NMR peak ratios are measured on dry fiber. The determination is made in an atmosphere of flowing nitrogen dried over a desiccant. Best reproducibility is obtained when the NMR measurement on a given sample is repeated at increasing time intervals in the presense of the flowing dry nitrogen, until a constant value is attained. The interval should be at least fifteen minutes with thirty minutes being preferred.

The NMR spectrum is measured using the nuclear magnetic resonance equipment of Varian Associates, Model V-4302 Dual Purpose Spectrometer and their high temperature probe insert Model No. V-4331 TWL. Radio frequency energy of 56.4 mc./ s. is used at an attenuation setting of 17 decibels and with a sweep modulation amplitude of one gauss. Yarns are wrapped taut around very thin glass rods and the ends tied to prevent shrinkage if heating is employed. This wrapping, therefore, provides a random placement of the fiber axis with respect to the magnetic field direction so that an average NMR spectrum is obtained at any temperature. As described by J. G.

Powles, Polymer 1, pp. 219-265 (1960), Polymers such as those modified herein by blending with the poly(alkylene ether) give an asborption spectrum which can be used for measurement of peak height, with and without the addition of poly(alkylene ether).

As previously explained, the fibers of this invention require distribution of the poly(alkylene ether) in a specified particle size range. Measurement of the length and diameter of the poly(alkylene ether) particles in the fiber requires the use of a light microscope capable of 3,000 magnification and a resolution of 0.25 micron. This requires the usual techniques of oil immersion lens and condenser, short wavelength monochromatic light (4360 A. is used) and coherent illumination.

The length of the polyether particles is most easily measured using photomicrographs taken perpendicular to the fiber axis at known magnification. Clearer views are obtained if the filament is sectioned longitudinally. For better contrast, the yarns are scoured before examination, thus removing most of the poly(alkylene ether).

The cloud point, as used herein, is that temperature at which turbidity first appears on heating a solution containing 1% polyether and 0.1% 'trisodium phosphate in water (percents by weight), starting at room temperature.

The surface tension of the polyether or the hydrophobic polymer is determined using the maximum bubble pressure method, which involves the measurement of the air pressure required to force air from a capillary submerged in the polymer melt. The surface tension is given by the formula (c.g.s. units) Where P is the pressure required in the capillary, S is the surface tension, r the capillary radius, d the density of the liquid, h the depth of immersion of the capillary tip and g the acceleration of gravity.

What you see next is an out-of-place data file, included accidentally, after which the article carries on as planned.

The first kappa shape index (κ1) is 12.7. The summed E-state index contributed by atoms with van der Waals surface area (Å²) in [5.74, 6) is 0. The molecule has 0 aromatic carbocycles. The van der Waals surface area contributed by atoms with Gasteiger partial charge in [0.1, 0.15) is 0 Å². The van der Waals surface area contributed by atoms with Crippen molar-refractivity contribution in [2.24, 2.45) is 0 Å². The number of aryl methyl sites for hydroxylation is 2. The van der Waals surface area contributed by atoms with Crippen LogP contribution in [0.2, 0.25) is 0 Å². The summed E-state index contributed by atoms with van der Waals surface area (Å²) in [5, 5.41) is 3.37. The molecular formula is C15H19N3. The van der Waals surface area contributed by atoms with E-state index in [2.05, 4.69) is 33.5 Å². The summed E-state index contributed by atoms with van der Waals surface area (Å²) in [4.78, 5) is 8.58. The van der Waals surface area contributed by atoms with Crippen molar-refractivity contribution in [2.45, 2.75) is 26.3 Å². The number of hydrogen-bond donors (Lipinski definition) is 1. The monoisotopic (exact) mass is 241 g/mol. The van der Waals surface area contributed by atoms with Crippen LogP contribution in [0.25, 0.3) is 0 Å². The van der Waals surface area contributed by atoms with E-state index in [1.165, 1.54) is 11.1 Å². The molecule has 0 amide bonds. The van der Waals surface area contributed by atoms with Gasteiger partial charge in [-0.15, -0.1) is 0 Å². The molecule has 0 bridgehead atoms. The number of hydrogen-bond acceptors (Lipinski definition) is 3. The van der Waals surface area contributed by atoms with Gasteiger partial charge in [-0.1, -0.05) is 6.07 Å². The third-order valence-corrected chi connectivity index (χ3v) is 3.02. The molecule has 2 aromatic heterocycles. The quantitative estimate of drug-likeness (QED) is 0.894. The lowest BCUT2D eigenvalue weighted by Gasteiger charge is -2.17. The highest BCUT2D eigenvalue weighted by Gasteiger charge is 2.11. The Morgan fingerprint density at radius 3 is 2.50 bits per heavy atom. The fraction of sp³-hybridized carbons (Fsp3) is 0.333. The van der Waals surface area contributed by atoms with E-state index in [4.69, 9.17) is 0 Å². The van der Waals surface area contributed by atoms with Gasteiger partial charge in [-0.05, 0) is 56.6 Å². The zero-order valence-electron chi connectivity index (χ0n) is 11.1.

The interfacial tension 1 is calculated from the expression where S is the surface tension of liquid A saturated with B, and S is the surface tension of liquid B saturated with A.

The static propensity of fabrics is often reported in terms of the direct current resistance in ohms per square (the units of area being immaterial), measured parallel to the fabric surface at the given temperature and humidity, according to the A.A.T.C.C. method, C-76-59. Numerical values are conventionally reported as log R, which is the logarithm (to the base 10) of the resistance in ohms. High values indicate a tendency to acquire and retain a static charge. Testing is carried out at controlled temperature and humidity. Unless otherwise indicated, conditions of 24 C. and 30% relative humidity are employed.

Although this method provides an approximate measure of static propensity, it does not take into account differences in the total yarn cross section in the current path. For example, one fabric might have twice as many yarn ends per centimeter as another made of the same yarn and polymer. The first would show twice the conductivity of the second. To avoid this error, most of the conductivities are reported as log rho, which is the logarithm of the specific resistance. The specific resistance is the resistance, in ohm, of 1 cm. of fiber (along the fiber axis) divided by the total cross section (in cm?) of fiber in the current path. The specific resistance provides a uniform measure of static propensity when, as here, conduction is through the bulk, in contrast to the surface, of the fiber.

For polyamide yarns having an average density of 1.15, the following expression relates log R to log rho:

log R=log rho+6-log (Pd) (3) wehre P is the number of picks (yarn ends) per cm., and d is the total denier in each pick (yarn end). For many of the fabrics used herein, log (Pd) is 3.5 to 4.1, so that Equation 1 may be approximated as: